They might be small measuring just 20 feet long, by 8 feet wide and 9.5 feet high, but the converted shipping container is a massive improvement for someone used to living on the streets.
“We’ve put in a 10-gallon hot water heater and a shower, a toilet, a bed and a small fridge,” said Comox Rotary Club President Charlene Davis. “We’ll also use an induction burner which is really cool because it’s not capable of starting any fires.”
Caring for a homeless person can cost society roughly $60,000 a year in overnight shelters and programs, but only about $18,000 to convert a shipping container into a small home.
The initiative, led by the Comox Rotary Club and the Dawn to Dawn Action on Homelessness Society, hopes to build four of these homes by next summer, slowing getting some of the Comox Valley’s 150 homeless people off the streets.
“And this form of housing is sustainable as opposed to what’s behind us where you have problems with hydro, plumbing, repairs etc.,” said Dawn to Dawn’s Grant Shilling, speaking about campers at Maple Pool Campground where many people live on the verge of homelessness.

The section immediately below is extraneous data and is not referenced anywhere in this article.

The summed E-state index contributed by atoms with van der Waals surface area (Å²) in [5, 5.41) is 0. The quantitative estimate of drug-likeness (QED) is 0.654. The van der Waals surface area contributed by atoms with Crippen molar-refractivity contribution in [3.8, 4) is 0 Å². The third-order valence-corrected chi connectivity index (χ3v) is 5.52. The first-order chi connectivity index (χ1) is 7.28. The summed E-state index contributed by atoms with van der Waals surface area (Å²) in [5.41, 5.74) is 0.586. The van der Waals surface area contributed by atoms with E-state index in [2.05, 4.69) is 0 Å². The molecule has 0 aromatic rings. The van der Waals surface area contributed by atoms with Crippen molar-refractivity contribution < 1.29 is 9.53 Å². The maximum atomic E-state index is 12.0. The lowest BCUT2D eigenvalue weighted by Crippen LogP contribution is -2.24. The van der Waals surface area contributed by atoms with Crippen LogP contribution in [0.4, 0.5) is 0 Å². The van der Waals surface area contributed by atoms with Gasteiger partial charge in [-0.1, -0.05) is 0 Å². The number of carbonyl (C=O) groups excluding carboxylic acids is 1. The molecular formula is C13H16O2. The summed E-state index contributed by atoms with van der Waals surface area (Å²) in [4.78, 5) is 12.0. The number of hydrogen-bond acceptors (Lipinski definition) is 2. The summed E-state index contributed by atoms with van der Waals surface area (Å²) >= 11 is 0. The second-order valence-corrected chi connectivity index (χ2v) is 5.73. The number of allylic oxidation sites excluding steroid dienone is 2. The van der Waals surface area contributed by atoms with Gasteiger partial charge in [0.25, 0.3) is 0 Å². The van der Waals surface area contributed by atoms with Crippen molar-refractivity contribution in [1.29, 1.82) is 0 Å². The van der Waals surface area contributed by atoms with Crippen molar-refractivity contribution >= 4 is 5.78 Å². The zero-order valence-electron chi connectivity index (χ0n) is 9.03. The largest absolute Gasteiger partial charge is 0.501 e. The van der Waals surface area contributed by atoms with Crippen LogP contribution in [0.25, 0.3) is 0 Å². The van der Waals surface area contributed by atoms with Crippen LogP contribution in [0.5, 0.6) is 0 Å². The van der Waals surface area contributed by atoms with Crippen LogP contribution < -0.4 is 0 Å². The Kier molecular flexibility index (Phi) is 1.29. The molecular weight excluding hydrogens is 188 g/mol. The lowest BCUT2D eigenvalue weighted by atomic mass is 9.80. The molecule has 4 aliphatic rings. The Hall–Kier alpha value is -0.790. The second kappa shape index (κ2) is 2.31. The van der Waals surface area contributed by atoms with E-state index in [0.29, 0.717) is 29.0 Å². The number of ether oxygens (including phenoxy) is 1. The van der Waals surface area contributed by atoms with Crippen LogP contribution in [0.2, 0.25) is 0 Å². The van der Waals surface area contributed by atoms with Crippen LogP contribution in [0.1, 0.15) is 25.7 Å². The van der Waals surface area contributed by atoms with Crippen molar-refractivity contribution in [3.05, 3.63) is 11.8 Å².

The new homes will be set up at Maple Pool.
Shipping containers in construction isn’t a new idea, but Courtenay mayor Bob Wells will be taking the concept of shipping containers as a solution to homelessness to the Union of BC Municipalities conference in Vancouver this week.
“While we’re there we’re going to be speaking with the Premier, the Ministry of Housing, the Ministry of Finance, we’re really going to be talking to everybody and talking to them about coming up with more opportunities or options so we can get people housed as quickly as possible,” said Wells.
“Hopefully the government will pick up the slack and realize what we’ve created here is a sustainable model that they should be supporting and not just leave us to it,” added Shilling.
The shipping containers are all being sourced locally and now a Gofundme page has been set up in case anyone would like to help financially.